The UN agency also warned that East Africa is forecast to see drier than usual conditions, which together with the existing impacts of the desert locust invasion, may add to regional food insecurity.

WMO says that there is a 90 per cent chance of tropical Pacific sea surface temperatures remaining at La Niña levels for the remainder of the year, and a 55 per cent chance that this will continue through March next year.

This is important because La Niña contributes to temperatures, rainfall and storm patterns in many parts of the world.

Alarm bells

What’s more, everyone from governments to farmers uses the announcement of a La Niña event to protect activities that are sensitive to changes in the weather, including agriculture, health, water resources and disaster management.

WMO is now stepping up its support and advice for international humanitarian agencies to try to reduce the impacts among the most vulnerable at a time when coping capacities are stretched by the COVID-19 pandemic.

Heat is here to stay

Although La Niña typically has a cooling effect on global temperatures, there’s little chance that 2020 will buck the trend of increasingly warm years, however.

That’s because of all the heat trapped in our atmosphere by greenhouse gases, said WMO head Petteri Taalas.

And he warned that “2020 remains on track to be one of the warmest years on record and 2016-2020 is expected to be the warmest five-year period on record”.

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Millions affected as devastating typhoon strikes Viet Nam

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An aerial photograph showing houses destroyed and submerged in flood waters caused by the typhoon in Le Thuy district, Quang Binh province, central Viet Nam. UNICEF/Pham/AFP-Services

A major typhoon has struck central Viet Nam, affecting millions of people – including about 2.5 million children – in a region already reeling from the effects of severe floods, according to UN agencies in the country. 

There are also reports that 174 people have died or are missing.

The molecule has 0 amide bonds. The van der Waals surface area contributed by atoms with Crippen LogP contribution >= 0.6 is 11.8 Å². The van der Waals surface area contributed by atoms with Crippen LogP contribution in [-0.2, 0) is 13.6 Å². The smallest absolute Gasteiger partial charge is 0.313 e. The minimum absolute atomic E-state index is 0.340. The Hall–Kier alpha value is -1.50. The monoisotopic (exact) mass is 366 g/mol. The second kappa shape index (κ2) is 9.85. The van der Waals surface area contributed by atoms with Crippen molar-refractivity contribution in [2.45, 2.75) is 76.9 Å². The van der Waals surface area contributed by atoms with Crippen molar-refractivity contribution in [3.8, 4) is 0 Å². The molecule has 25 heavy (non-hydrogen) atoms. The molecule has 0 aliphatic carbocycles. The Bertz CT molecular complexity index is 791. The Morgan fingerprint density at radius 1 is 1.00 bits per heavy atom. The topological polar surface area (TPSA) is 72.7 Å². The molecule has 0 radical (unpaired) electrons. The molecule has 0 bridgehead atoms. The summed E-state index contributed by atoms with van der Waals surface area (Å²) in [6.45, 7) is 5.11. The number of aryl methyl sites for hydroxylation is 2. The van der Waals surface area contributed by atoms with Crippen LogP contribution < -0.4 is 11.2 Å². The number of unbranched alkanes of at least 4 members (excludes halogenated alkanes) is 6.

Storm Molave, which made landfall at around 11 am local time on Wednesday, is one of the strongest storms to hit the southeast Asian nation in 20 years.

The resulting “extreme rainfall” could continue over the coming days, worsening the already precarious situation faced by many families, the UN Children’s Fund (UNICEF) said in a statement

 “For the affected populations, their homes remain severely damaged, their food stocks have been lost, they have no access to clean water for drinking, washing and cooking; and water and sanitation systems have been damaged,” said the agency. 

Evacuation centres flooded

Thousands have been moved to evacuation centres, which are themselves flooded, resulting in difficult health and hygiene conditions for the displaced people, primarily women, children and elderly. Health centres have also been damaged, leaving without to access basic health care services. 

“Added to this is the trauma of the violent storms and rushing waters, that for a population where many cannot swim, creates fear and impacts mental wellbeing,” UNICEF added. 

The storm has also damaged vital infrastructure, including electricity and roads, leaving many communities cut off from assistance and protection. 

Affected populations 

An estimated 7.7 million people live in the affected areas, including as many as 1.5 million who have been “directly affected”, the Office of the UN Resident Coordinator in Viet Nam said in a humanitarian  update late Wednesday. 

Of these, some 177,000 people considered vulnerable (poor or near-poor), should be prioritized for urgent humanitarian assistance, it added. 

Response 

According to the Resident Coordinator’s Office, UN agencies and partners are developing and will release a multi-sector response plan, within the coming days, to support emergency relief efforts.